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Montevideo, November 15th 2018 - 23:22 UTC

S&P upgrades US credit outlook to ‘stable’; government debt 84% of GDP

Monday, June 10th 2013 - 19:44 UTC
Full article 7 comments
In August 2011, S&P was the first to downgrade US sovereign debt In August 2011, S&P was the first to downgrade US sovereign debt

Credit rating agency Standard & Poor's On Monday upgraded its credit outlook for the United States government to “stable” from “negative,” saying the chances of a downgrade of the country's rating is “less than one in three.”

In August 2011, S&P became the first credit rating agency to downgrade the sovereign US credit rating from top-rated “AAA” to “AA+,” the second highest rating, and had left the US credit outlook at “negative” at that time.

S&P said in a release that the recent improvements in tax receipts and steps taken to address longer-term budget issues improved the outlook for the United States. However the agency raised concerns about the ability of policymakers to tackle long-standing issues due to a deepening of a partisan divide in Washington in the last decade, however.

“We believe that our current 'AA+' rating already factors in a lesser ability of U.S. elected officials to react swiftly and effectively to public finance pressures over the longer term in comparison with officials of some more highly rated sovereigns and we expect repeated divisive debates over raising the debt ceiling,” the agency said in a statement.

US government as a percentage of GDP will likely be stable at about 84% for the next few years, S&P said. That may give policy makers additional time to address spending on Social Security and health care, which is expected to grow as the population ages, S&P said.

“The improving U.S. economy is boosting government revenues, the sequester has trimmed spending, and uncertainties about growth in China and Europe make the United States the preferred destination for global investors,” said Phillip Swagel, former Treasury assistant secretary for economic policy in the George W. Bush administration and now a professor at the University of Maryland. Automatic budget cuts, known as sequestration, began to go into effect March 1.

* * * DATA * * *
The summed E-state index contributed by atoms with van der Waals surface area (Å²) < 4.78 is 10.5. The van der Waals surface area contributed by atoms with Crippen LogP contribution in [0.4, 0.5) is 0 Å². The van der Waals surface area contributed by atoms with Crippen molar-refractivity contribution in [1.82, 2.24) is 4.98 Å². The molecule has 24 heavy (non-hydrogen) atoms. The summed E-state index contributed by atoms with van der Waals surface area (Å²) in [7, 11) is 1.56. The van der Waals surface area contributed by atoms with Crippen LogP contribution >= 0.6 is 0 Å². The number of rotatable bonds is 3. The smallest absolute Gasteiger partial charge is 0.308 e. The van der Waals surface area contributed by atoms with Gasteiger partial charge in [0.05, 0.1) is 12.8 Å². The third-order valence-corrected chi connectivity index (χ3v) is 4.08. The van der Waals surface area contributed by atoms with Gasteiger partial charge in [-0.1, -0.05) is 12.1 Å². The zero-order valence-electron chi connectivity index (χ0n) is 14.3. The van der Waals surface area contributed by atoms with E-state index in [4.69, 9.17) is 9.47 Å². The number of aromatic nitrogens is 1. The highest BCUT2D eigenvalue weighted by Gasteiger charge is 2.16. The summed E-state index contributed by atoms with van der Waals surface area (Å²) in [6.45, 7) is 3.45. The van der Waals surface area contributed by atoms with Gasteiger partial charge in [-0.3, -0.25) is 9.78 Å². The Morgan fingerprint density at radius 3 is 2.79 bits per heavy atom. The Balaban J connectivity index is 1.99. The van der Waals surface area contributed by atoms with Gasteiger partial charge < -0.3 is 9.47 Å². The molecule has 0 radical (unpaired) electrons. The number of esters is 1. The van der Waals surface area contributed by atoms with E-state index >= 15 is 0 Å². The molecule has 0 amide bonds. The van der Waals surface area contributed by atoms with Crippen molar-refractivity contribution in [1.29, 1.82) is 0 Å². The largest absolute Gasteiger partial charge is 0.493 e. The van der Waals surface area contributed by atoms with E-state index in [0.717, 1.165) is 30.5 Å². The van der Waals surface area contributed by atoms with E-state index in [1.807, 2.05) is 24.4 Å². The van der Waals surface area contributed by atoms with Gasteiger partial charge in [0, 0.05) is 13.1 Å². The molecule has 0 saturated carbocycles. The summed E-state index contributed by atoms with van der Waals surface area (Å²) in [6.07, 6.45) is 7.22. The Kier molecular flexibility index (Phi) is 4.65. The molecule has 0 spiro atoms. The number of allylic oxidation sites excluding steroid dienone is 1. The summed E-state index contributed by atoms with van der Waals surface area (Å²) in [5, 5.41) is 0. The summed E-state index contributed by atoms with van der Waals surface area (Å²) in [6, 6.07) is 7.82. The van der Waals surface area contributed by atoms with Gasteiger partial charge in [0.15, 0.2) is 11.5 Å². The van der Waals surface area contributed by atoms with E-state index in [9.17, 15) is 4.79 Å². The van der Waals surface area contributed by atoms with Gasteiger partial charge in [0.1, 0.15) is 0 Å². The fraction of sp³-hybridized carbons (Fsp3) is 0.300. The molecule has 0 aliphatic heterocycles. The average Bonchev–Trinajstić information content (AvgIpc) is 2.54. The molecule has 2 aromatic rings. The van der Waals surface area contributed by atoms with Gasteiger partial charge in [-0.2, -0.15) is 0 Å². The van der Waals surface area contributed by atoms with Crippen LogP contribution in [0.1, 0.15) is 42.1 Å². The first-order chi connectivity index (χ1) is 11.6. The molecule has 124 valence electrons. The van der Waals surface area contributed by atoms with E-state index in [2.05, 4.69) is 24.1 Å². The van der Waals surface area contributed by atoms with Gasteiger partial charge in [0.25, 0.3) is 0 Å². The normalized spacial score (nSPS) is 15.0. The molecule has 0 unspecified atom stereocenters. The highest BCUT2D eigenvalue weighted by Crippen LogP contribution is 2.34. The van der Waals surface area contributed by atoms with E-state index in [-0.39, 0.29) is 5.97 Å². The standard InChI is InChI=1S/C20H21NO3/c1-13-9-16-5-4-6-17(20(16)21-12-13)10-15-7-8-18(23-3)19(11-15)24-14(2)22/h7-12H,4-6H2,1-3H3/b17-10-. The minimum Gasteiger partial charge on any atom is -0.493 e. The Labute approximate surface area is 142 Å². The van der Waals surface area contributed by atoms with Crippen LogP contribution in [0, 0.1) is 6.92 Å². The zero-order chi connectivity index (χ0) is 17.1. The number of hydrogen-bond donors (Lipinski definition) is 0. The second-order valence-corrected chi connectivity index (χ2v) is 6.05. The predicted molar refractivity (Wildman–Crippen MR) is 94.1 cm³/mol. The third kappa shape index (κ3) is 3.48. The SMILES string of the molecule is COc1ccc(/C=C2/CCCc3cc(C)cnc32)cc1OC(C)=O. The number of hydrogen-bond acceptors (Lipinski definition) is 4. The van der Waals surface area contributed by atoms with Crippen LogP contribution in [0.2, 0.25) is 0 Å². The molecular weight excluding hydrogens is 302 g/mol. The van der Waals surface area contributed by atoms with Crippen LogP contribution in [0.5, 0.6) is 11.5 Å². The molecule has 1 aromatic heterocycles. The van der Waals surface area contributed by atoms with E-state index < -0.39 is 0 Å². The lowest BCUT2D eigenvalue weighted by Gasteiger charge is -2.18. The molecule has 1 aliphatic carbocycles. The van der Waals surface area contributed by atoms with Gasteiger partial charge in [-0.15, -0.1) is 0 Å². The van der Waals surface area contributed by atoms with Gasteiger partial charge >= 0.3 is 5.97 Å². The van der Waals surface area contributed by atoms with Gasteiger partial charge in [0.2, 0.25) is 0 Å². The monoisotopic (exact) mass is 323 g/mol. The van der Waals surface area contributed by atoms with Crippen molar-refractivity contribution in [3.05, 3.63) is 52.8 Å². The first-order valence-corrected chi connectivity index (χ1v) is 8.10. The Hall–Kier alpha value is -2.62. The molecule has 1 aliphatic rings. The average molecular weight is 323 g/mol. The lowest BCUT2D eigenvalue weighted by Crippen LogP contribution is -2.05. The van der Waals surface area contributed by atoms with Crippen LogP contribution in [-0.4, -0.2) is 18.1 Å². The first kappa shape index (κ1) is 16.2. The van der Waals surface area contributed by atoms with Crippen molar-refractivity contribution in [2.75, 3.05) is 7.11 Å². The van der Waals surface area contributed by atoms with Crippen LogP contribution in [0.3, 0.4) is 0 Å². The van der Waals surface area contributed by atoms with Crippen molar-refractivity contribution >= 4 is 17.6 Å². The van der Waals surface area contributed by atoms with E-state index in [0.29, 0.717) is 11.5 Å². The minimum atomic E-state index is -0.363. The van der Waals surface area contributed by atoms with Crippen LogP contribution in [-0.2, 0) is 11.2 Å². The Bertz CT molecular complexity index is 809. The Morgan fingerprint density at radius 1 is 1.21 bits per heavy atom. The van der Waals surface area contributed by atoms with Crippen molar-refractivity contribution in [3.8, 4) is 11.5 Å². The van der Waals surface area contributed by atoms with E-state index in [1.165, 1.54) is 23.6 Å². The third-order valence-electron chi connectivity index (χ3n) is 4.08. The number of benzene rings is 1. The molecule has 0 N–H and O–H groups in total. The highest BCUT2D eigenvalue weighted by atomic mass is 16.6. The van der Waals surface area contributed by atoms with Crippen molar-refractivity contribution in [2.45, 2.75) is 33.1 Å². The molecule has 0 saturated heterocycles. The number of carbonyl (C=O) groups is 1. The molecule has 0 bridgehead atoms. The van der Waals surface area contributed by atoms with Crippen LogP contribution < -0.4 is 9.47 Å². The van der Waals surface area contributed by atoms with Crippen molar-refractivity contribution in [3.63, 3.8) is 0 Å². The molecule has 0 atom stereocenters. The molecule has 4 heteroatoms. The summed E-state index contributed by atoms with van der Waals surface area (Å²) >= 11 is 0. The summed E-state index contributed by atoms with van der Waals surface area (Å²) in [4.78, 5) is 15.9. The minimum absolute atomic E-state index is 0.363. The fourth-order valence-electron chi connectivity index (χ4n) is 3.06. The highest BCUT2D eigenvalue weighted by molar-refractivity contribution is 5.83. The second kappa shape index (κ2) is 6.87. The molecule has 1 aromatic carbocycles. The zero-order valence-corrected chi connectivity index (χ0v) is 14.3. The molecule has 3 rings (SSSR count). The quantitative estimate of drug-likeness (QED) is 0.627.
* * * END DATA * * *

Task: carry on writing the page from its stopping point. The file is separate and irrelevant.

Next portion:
Rival agencies Moody's and Fitch currently both hold triple-A ratings on the United States. Moody’s has said U.S. policy makers must address debt loads projected to rise later this decade to avoid a downgrade.
 

Categories: Economy, United States.

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  • yankeeboy

    It must be so hard for idiots like Toby when actual facts get in the way of his fantasy.

    What will happen when we start EXPORTING our MASSIVE Gas and OIl?

    Even at U$2/day China can no longer compete with our mfg in country due to the cheap cheap cheap fuel.

    Jun 10th, 2013 - 08:36 pm 0
  • bushpilot

    “China can no longer compete with our mfg in country”

    I see tons of “Made in China” products on U.S. shelves. We all see this.

    It seems you are saying very soon many of these will be replaced with, “Made in U.S.A.” products because they can no longer compete with U.S. mfg.

    But somehow I don't see that happening anytime soon. Do you? Or have I misunderstood what you said?

    Jun 11th, 2013 - 01:48 am 0
  • Ayayay

    Actually, the U.S. is still #2 biggest manufacturer in the world. It's just pricey stuff like Boeing jets.

    Yep, the North American oil supply is being foreseen as affecting oil prices in a downward way similar to the 10x rise in the last decade.
    I like a no-car exhaust world so ill stick w Hawaii's solar & EV plan. :)

    Jun 11th, 2013 - 06:15 am 0
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